At the outbreak of WWII both Germany and Russia were still largely rural economies relying on the horse for transport and agriculture. Other European countries had mechanised their agriculture and consequently their military forces between the two world wars. The examples of war horses in the poster collection are mostly Russian. German horses are rarely seen except in caricature as in this poster.

After her great loss of mechanised transport in the early stages of the war, Russia increased her cavalry forces to defend Moscow. This rather poor specimen of a horse can therefore only be German.


TASS window
Hitler’s forces had meant to hold firm to their positions along the Dnieper
Date created
6 February 1944
From speech by Comrade A.S. Shcherbakov, 21 January 1944
Original dimensions
1490cm x 1180cm
Collection number
MS 281/1/17

War Context

In the winter of 1943-1944 the Germans were losing their hold on the River Dnieper in Ukraine. Depicting Hitler as a spraddled mare, unable to pull its load any longer, reflected Russian hopes that the tide of the war was turning.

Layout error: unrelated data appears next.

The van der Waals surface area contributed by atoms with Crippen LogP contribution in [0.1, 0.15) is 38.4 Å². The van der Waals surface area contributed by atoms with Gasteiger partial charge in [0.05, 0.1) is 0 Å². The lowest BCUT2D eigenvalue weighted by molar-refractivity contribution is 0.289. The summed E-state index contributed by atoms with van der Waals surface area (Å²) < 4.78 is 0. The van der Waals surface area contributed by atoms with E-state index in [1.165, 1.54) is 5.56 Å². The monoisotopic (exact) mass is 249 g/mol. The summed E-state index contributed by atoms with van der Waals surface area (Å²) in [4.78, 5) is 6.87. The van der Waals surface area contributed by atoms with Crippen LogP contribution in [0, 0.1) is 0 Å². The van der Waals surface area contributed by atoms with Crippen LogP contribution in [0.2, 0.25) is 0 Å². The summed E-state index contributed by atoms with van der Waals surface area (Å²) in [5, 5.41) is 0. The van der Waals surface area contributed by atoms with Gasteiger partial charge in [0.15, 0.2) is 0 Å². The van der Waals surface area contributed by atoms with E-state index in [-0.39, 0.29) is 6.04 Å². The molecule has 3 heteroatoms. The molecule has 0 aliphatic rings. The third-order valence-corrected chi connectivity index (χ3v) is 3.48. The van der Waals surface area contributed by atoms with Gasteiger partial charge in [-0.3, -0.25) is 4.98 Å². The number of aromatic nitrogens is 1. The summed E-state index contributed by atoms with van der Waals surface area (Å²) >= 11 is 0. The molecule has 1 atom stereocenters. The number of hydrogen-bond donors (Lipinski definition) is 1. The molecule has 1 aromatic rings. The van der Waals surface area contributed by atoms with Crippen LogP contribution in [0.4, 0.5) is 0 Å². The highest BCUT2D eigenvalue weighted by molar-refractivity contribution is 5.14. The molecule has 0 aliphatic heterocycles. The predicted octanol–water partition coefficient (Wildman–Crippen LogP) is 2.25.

Germany and Russia were among the nations with the highest number of horses at the outbreak of WWII. Horses were a canny choice for the Windows. They made their mark with the Russian public, still used to valuing them in everyday life, especially in the countryside. However, the hardy Russian horses were also invaluable for crossing the harsh terrain of the Soviet Union during battles.

Artistic Roots

This poster has clear links to the lubok or popular print, for its use of animals, its humour and appeal to popular taste. It is both serious and comic. It commemorates a war event, while illustrating a well-known proverb.


The Kukryniksy collective provided here one of their kinder caricatures of Hitler, although they still play on his foolishness. The image also genders him as a female through the horse being identified as a mare. Her dapples are swastikas, and she decorates her tail with a red, beribboned one too.

The frantic bird fluttering in alarm caricatures Hitler’s propaganda minister, Goebbels. Elsewhere in the posters he is depicted as a monkey.


The illustration relates to the proverb quoted by A. C Scherbakov (First Secretary of the Moscow Regional Party Committee) in a speech in January 1944: ‘If the mare cannot stand upright, then not even the cart’s shafts can support it’. He was suggesting that the Germans were too weak to maintain their planned positions in Ukraine.